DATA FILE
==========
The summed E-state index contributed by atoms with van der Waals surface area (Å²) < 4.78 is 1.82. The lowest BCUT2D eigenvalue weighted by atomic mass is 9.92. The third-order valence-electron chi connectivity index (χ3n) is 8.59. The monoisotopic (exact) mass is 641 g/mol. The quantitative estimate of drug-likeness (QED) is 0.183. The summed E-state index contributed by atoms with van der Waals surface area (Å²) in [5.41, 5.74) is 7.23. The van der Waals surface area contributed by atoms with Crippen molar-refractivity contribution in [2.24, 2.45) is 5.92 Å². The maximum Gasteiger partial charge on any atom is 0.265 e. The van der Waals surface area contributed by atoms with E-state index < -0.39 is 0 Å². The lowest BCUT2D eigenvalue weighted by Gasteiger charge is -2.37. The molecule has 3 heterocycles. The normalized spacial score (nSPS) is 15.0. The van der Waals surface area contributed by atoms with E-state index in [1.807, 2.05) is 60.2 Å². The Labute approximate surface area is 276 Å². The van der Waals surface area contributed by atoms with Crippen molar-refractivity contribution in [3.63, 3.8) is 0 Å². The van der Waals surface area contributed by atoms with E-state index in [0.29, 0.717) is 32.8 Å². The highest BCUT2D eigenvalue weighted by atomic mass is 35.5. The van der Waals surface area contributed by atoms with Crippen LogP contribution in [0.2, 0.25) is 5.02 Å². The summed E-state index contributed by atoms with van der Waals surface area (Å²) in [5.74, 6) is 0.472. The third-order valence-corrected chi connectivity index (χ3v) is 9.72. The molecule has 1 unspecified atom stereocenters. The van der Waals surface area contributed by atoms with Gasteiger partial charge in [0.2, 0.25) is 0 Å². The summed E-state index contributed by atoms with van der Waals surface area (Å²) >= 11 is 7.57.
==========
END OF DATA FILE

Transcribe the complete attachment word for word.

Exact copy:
The summed E-state index contributed by atoms with van der Waals surface area (Å²) < 4.78 is 1.82. The lowest BCUT2D eigenvalue weighted by atomic mass is 9.92. The third-order valence-electron chi connectivity index (χ3n) is 8.59. The monoisotopic (exact) mass is 641 g/mol. The quantitative estimate of drug-likeness (QED) is 0.183. The summed E-state index contributed by atoms with van der Waals surface area (Å²) in [5.41, 5.74) is 7.23. The van der Waals surface area contributed by atoms with Crippen molar-refractivity contribution in [2.24, 2.45) is 5.92 Å². The maximum Gasteiger partial charge on any atom is 0.265 e. The van der Waals surface area contributed by atoms with E-state index < -0.39 is 0 Å². The lowest BCUT2D eigenvalue weighted by Gasteiger charge is -2.37. The molecule has 3 heterocycles. The normalized spacial score (nSPS) is 15.0. The van der Waals surface area contributed by atoms with E-state index in [1.807, 2.05) is 60.2 Å². The Labute approximate surface area is 276 Å². The van der Waals surface area contributed by atoms with Crippen molar-refractivity contribution in [3.63, 3.8) is 0 Å². The van der Waals surface area contributed by atoms with E-state index in [0.29, 0.717) is 32.8 Å². The highest BCUT2D eigenvalue weighted by atomic mass is 35.5. The van der Waals surface area contributed by atoms with Crippen LogP contribution in [0.2, 0.25) is 5.02 Å². The summed E-state index contributed by atoms with van der Waals surface area (Å²) in [5.74, 6) is 0.472. The third-order valence-corrected chi connectivity index (χ3v) is 9.72. The molecule has 1 unspecified atom stereocenters. The van der Waals surface area contributed by atoms with Gasteiger partial charge in [0.2, 0.25) is 0 Å². The summed E-state index contributed by atoms with van der Waals surface area (Å²) >= 11 is 7.57.